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Dilation and curettage (D&C) is a procedure to remove tissue from inside your uterus. Doctors perform dilation and curettage to diagnose and treat certain uterine conditions — such as heavy bleeding — or to clear the uterine lining after a miscarriage or abortion.
In a dilation and curettage — sometimes spelled "dilatation" and curettage — your doctor uses small instruments or a medication to open (dilate) your cervix — the lower, narrow part of your uterus. Your doctor then uses a surgical instrument called a curette to remove uterine tissue. Curettes used in a D&C can be sharp or use suction.
Dilation and curettage can diagnose or treat a uterine condition.
Your doctor might recommend a type of D&C called endometrial sampling to diagnose a condition if:
To perform the test, your doctor collects a tissue sample from the lining of your uterus (endometrium) and sends the sample to a lab for testing. The test can check for:
When performing a therapeutic D&C, your doctor removes the contents from inside your uterus, not just a small tissue sample. Your doctor may do this to:
Your doctor may perform the D&C along with another procedure called a hysteroscopy. During a hysteroscopy, your doctor inserts a slim instrument with a light and camera on the end into your vagina, through your cervix and up into your uterus.
Your doctor then views the lining of your uterus on a screen, noting any areas that look abnormal, making sure there aren't any polyps and taking tissue samples as needed. During a hysteroscopy, your doctor can also remove uterine polyps and fibroid tumors.
Dilation and curettage is usually very safe, and complications are rare. However, there are risks. These include:
Perforation of the uterus. Perforation of the uterus occurs when a surgical instrument pokes a hole in the uterus. This happens more often in women who were recently pregnant and in women who have gone through menopause.
Most perforations heal on their own. However, if a blood vessel or other organ is damaged, a second procedure may be necessary to repair it.
Scar tissue on the uterine wall. Rarely, a D&C results in development of scar tissue in the uterus, a condition known as Asherman's syndrome. Asherman's syndrome happens most often when the D&C is done after a miscarriage or delivery.
This can lead to abnormal, absent or painful menstrual cycles, future miscarriages and infertility.
Contact your doctor if you experience any of the following after a D&C:
Dilation and curettage may be performed in a hospital, clinic or your doctor's office, and it's usually done as an outpatient procedure.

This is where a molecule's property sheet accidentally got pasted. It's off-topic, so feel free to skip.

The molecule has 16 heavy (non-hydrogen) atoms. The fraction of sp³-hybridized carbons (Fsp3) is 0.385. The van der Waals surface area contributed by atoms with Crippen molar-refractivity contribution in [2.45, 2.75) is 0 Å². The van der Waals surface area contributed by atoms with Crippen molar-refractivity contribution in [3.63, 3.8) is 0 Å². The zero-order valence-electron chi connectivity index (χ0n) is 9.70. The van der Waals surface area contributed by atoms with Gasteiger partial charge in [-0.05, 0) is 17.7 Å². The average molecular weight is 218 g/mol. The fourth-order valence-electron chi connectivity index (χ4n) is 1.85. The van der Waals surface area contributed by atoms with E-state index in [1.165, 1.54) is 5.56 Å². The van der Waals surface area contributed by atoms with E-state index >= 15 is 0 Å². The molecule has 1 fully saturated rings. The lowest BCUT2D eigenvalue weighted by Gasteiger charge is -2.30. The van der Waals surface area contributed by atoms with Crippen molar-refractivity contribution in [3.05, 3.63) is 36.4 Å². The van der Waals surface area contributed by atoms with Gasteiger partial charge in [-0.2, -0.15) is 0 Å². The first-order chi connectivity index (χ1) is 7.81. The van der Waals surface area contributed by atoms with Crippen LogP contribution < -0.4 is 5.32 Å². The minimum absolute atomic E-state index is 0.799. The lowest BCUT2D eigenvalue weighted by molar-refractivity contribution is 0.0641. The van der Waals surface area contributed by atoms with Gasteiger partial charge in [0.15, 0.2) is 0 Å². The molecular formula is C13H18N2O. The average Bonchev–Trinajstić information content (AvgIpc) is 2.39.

Before the procedure:
In some cases, your doctor may start the process of dilating your cervix a few hours or even a day before the procedure. This helps your cervix open gradually and is usually done when your cervix needs to be dilated more than in a standard D&C, such as during pregnancy terminations or with certain types of hysteroscopy.
To promote dilation, your doctor uses a medication called misoprostol (Cytotec) — given orally or vaginally — to soften the cervix or inserts a slender rod made of laminaria into your cervix. The laminaria gradually expands by absorbing the fluid in your cervix, causing your cervix to open.
For dilation and curettage, you'll receive anesthesia. The choice of anesthesia depends on the reason for the D&C and your medical history.
General anesthesia makes you unconscious and unable to feel pain. Other forms of anesthesia provide light sedation or use injections to numb only a small area (local anesthesia) or a larger region (regional anesthesia) of your body.
During the procedure:
Because you're either unconscious or sedated during a D&C, you shouldn't feel any discomfort.
You may spend a few hours in a recovery room after the D&C so that your doctor can monitor you for heavy bleeding or other complications. This also gives you time to recover from the effects of anesthesia.
If you had general anesthesia, you may become nauseated or vomit, or you might have a sore throat if a tube was placed in your windpipe to help you breathe. With general anesthesia or light sedation, you may also feel drowsy for several hours.
Normal side effects of a D&C may last a few days and include:
For discomfort from cramping, your doctor may suggest taking ibuprofen (Advil, Motrin IB, others) or another medication.
You should be able to resume your normal activities within a day or two.
Wait to put anything in your vagina until your cervix returns to normal to prevent bacteria from entering your uterus, possibly causing an infection. Ask your doctor when you can use tampons and resume sexual activity.
Your uterus must build a new lining after a D&C, so your next period may not come on time. If you had a D&C because of a miscarriage, and you want to become pregnant, talk with your doctor about when it's safe to start trying again.
Your doctor will discuss the results of the procedure after the D&C or at a follow-up appointment.
Last Updated Oct 29, 2019